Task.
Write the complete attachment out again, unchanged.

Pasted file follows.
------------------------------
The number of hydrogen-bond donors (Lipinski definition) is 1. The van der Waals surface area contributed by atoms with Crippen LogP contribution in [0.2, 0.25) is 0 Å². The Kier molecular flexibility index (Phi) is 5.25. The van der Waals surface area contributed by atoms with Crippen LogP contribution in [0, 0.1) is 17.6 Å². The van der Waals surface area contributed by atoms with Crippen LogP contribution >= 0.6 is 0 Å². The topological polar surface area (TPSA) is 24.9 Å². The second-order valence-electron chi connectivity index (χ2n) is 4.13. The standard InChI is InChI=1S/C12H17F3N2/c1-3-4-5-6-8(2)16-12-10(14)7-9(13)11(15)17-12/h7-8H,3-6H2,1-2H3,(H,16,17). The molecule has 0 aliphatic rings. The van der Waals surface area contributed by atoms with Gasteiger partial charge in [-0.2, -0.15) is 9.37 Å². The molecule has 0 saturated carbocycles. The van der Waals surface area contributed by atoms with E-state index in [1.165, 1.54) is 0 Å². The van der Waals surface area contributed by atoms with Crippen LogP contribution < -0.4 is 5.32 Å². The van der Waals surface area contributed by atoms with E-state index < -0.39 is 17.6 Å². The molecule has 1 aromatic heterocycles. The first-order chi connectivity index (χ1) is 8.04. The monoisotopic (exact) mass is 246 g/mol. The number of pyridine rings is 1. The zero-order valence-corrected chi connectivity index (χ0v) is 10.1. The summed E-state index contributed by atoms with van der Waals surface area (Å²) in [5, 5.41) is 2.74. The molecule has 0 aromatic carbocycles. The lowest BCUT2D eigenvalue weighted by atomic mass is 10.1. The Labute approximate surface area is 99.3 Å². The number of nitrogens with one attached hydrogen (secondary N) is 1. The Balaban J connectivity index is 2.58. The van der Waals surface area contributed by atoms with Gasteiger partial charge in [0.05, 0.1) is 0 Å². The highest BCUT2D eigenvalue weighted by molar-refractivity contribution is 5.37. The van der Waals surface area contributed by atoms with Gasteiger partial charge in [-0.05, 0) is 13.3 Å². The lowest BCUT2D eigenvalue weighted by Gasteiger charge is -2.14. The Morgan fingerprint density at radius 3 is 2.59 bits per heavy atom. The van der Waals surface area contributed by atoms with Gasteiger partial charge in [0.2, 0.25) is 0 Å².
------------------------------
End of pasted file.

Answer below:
The number of hydrogen-bond donors (Lipinski definition) is 1. The van der Waals surface area contributed by atoms with Crippen LogP contribution in [0.2, 0.25) is 0 Å². The Kier molecular flexibility index (Phi) is 5.25. The van der Waals surface area contributed by atoms with Crippen LogP contribution in [0, 0.1) is 17.6 Å². The van der Waals surface area contributed by atoms with Crippen LogP contribution >= 0.6 is 0 Å². The topological polar surface area (TPSA) is 24.9 Å². The second-order valence-electron chi connectivity index (χ2n) is 4.13. The standard InChI is InChI=1S/C12H17F3N2/c1-3-4-5-6-8(2)16-12-10(14)7-9(13)11(15)17-12/h7-8H,3-6H2,1-2H3,(H,16,17). The molecule has 0 aliphatic rings. The van der Waals surface area contributed by atoms with Gasteiger partial charge in [-0.2, -0.15) is 9.37 Å². The molecule has 0 saturated carbocycles. The van der Waals surface area contributed by atoms with E-state index in [1.165, 1.54) is 0 Å². The van der Waals surface area contributed by atoms with Crippen LogP contribution < -0.4 is 5.32 Å². The van der Waals surface area contributed by atoms with E-state index < -0.39 is 17.6 Å². The molecule has 1 aromatic heterocycles. The first-order chi connectivity index (χ1) is 8.04. The monoisotopic (exact) mass is 246 g/mol. The number of pyridine rings is 1. The zero-order valence-corrected chi connectivity index (χ0v) is 10.1. The summed E-state index contributed by atoms with van der Waals surface area (Å²) in [5, 5.41) is 2.74. The molecule has 0 aromatic carbocycles. The lowest BCUT2D eigenvalue weighted by atomic mass is 10.1. The Labute approximate surface area is 99.3 Å². The number of nitrogens with one attached hydrogen (secondary N) is 1. The Balaban J connectivity index is 2.58. The van der Waals surface area contributed by atoms with Gasteiger partial charge in [0.05, 0.1) is 0 Å². The highest BCUT2D eigenvalue weighted by molar-refractivity contribution is 5.37. The van der Waals surface area contributed by atoms with Gasteiger partial charge in [-0.05, 0) is 13.3 Å². The lowest BCUT2D eigenvalue weighted by Gasteiger charge is -2.14. The Morgan fingerprint density at radius 3 is 2.59 bits per heavy atom. The van der Waals surface area contributed by atoms with Gasteiger partial charge in [0.2, 0.25) is 0 Å².